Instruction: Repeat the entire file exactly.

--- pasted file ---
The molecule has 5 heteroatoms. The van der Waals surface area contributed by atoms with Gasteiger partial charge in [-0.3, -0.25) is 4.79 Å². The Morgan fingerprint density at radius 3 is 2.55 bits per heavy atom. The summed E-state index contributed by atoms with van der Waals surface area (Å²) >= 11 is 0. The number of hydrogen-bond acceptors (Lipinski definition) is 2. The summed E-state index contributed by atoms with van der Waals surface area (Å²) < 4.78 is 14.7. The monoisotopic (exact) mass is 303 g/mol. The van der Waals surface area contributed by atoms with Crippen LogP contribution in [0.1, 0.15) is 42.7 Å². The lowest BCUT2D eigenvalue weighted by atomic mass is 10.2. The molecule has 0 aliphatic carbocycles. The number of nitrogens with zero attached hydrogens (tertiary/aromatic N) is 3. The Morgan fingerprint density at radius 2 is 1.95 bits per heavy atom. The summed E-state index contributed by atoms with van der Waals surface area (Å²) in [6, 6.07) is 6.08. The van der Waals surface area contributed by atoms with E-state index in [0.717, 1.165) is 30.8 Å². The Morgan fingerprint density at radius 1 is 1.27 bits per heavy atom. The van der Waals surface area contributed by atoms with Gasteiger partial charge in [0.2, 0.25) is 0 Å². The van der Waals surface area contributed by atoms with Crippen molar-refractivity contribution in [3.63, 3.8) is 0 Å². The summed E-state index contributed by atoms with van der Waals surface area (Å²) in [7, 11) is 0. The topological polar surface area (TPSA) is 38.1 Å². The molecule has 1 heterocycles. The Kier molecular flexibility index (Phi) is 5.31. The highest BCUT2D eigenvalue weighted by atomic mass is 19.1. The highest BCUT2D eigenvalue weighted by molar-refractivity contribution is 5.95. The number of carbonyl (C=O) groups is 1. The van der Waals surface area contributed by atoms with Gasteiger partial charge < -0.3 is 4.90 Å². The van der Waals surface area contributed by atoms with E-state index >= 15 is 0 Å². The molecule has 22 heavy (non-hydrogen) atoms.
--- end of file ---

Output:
The molecule has 5 heteroatoms. The van der Waals surface area contributed by atoms with Gasteiger partial charge in [-0.3, -0.25) is 4.79 Å². The Morgan fingerprint density at radius 3 is 2.55 bits per heavy atom. The summed E-state index contributed by atoms with van der Waals surface area (Å²) >= 11 is 0. The number of hydrogen-bond acceptors (Lipinski definition) is 2. The summed E-state index contributed by atoms with van der Waals surface area (Å²) < 4.78 is 14.7. The monoisotopic (exact) mass is 303 g/mol. The van der Waals surface area contributed by atoms with Crippen LogP contribution in [0.1, 0.15) is 42.7 Å². The lowest BCUT2D eigenvalue weighted by atomic mass is 10.2. The molecule has 0 aliphatic carbocycles. The number of nitrogens with zero attached hydrogens (tertiary/aromatic N) is 3. The Morgan fingerprint density at radius 2 is 1.95 bits per heavy atom. The summed E-state index contributed by atoms with van der Waals surface area (Å²) in [6, 6.07) is 6.08. The van der Waals surface area contributed by atoms with E-state index in [0.717, 1.165) is 30.8 Å². The Morgan fingerprint density at radius 1 is 1.27 bits per heavy atom. The van der Waals surface area contributed by atoms with Gasteiger partial charge in [0.2, 0.25) is 0 Å². The van der Waals surface area contributed by atoms with Crippen molar-refractivity contribution in [3.63, 3.8) is 0 Å². The summed E-state index contributed by atoms with van der Waals surface area (Å²) in [7, 11) is 0. The topological polar surface area (TPSA) is 38.1 Å². The molecule has 1 heterocycles. The Kier molecular flexibility index (Phi) is 5.31. The highest BCUT2D eigenvalue weighted by atomic mass is 19.1. The highest BCUT2D eigenvalue weighted by molar-refractivity contribution is 5.95. The number of carbonyl (C=O) groups is 1. The van der Waals surface area contributed by atoms with Gasteiger partial charge < -0.3 is 4.90 Å². The van der Waals surface area contributed by atoms with E-state index >= 15 is 0 Å². The molecule has 22 heavy (non-hydrogen) atoms.